razkidsSome news that I’ve been waiting for from Learning A-Z, which will offer increased flexibility – Raz-Kids has launched their app for ipad!  Students can now access our Raz-Kids accounts from the ipad.  You should use a headset [the speaker jack from your headset goes into the jack on the top of the ipad].  The recordings can be done with the ipad mic, rather than the mic attached to the headset.  However, consider using the program in a quiet spot as sound will travel. Our test run produced very good results.  What was interesting – it was still easier for teachers to manage activities and report documentation through the computer.   More information on the program can be found on our site – click here.

If you are interested in accessing Raz-Kids, please email our Learning Technologies team.   If you have previous experience with Raz-Kids and would like to be a part of our journey in supporting students in Tier 1-2, please apply here.


A Year of Discovery

It’s June and I’m really not sure what happened to this year.  The ten months prior have whizzed by and here we are again.  I wanted to take this moment to share some reflections of the year and try to put things into perspective.

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Our Writers Workshop folks grappled with ideas related not only to what it means to be a writer but also what it means to be a writer on digital spaces.  Perhaps this arena requires a different set of skills, a different strategy to communication. Thank you to those who took the steps to question and ponder, to test the waters with our Google Apps for Education and to discover how this online environment allows for flexibility, choice, and deeper dialogue. We all grew from the journey.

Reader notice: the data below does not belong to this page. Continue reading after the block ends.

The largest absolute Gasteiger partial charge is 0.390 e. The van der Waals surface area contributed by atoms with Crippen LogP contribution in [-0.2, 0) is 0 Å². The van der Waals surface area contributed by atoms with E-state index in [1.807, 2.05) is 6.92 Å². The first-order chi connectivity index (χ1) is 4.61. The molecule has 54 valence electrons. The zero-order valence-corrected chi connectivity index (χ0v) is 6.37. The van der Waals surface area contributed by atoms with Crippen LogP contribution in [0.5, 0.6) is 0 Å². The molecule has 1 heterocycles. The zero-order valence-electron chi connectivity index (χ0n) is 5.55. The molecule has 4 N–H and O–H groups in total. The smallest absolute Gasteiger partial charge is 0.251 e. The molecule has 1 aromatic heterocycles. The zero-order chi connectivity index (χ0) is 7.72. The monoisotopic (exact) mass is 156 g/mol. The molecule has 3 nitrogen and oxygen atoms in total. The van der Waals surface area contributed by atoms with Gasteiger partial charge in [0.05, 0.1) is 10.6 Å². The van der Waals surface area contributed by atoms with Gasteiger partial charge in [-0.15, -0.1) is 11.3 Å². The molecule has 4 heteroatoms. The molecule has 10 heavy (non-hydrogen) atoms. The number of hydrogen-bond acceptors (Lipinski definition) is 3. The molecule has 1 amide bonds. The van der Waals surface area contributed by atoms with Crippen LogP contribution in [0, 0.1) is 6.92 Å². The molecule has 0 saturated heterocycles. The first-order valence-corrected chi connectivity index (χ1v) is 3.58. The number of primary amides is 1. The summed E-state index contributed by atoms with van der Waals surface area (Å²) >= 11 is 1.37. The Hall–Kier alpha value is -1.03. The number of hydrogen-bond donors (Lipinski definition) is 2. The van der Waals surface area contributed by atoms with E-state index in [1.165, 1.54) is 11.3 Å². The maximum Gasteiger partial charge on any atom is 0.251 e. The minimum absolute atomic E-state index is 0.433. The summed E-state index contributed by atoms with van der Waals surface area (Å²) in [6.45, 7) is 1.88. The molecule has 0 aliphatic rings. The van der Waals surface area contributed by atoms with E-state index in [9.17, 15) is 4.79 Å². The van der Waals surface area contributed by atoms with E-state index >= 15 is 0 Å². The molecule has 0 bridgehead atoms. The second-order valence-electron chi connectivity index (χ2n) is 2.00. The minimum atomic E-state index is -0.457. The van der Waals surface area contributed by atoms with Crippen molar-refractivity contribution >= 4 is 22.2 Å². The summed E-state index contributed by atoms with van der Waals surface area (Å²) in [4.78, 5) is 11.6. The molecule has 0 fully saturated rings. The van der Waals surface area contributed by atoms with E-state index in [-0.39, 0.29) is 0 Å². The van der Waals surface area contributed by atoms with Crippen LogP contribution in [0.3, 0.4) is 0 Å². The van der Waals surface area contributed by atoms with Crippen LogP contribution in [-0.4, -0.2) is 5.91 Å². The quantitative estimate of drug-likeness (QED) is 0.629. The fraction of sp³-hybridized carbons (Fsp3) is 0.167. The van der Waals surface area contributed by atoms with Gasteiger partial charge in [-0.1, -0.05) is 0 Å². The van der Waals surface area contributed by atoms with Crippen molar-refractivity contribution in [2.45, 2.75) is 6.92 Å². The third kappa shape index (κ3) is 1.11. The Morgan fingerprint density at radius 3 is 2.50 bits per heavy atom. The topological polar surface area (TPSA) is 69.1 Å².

blog-worldThis year we saw more teachers and administrators enter the realm of blogging or some kind of web presence.  Some started with a desire to share exciting events and learning in the school, others took up the challenge of using the space for their students to create their digital voice and footprint on the world.  Class accounts provided opportunities for these voices to grow in crafting their communication to wider audiences. How exciting for us to watch this growth over the year. Digital footprint portfolios!

online-writing-communityWhat happens if we offered a dedicated laptop and projector to a teacher to develop an inquiry idea? I can say that wonderful sparks happened.  In one class I observed such engagement and “shining eyes” (Benjamin Zander’s words) that I was blown away by the focused level of dialogue as students discussed their work.  Thank you for showing determination, persistence and purposeful actions to deepen practices.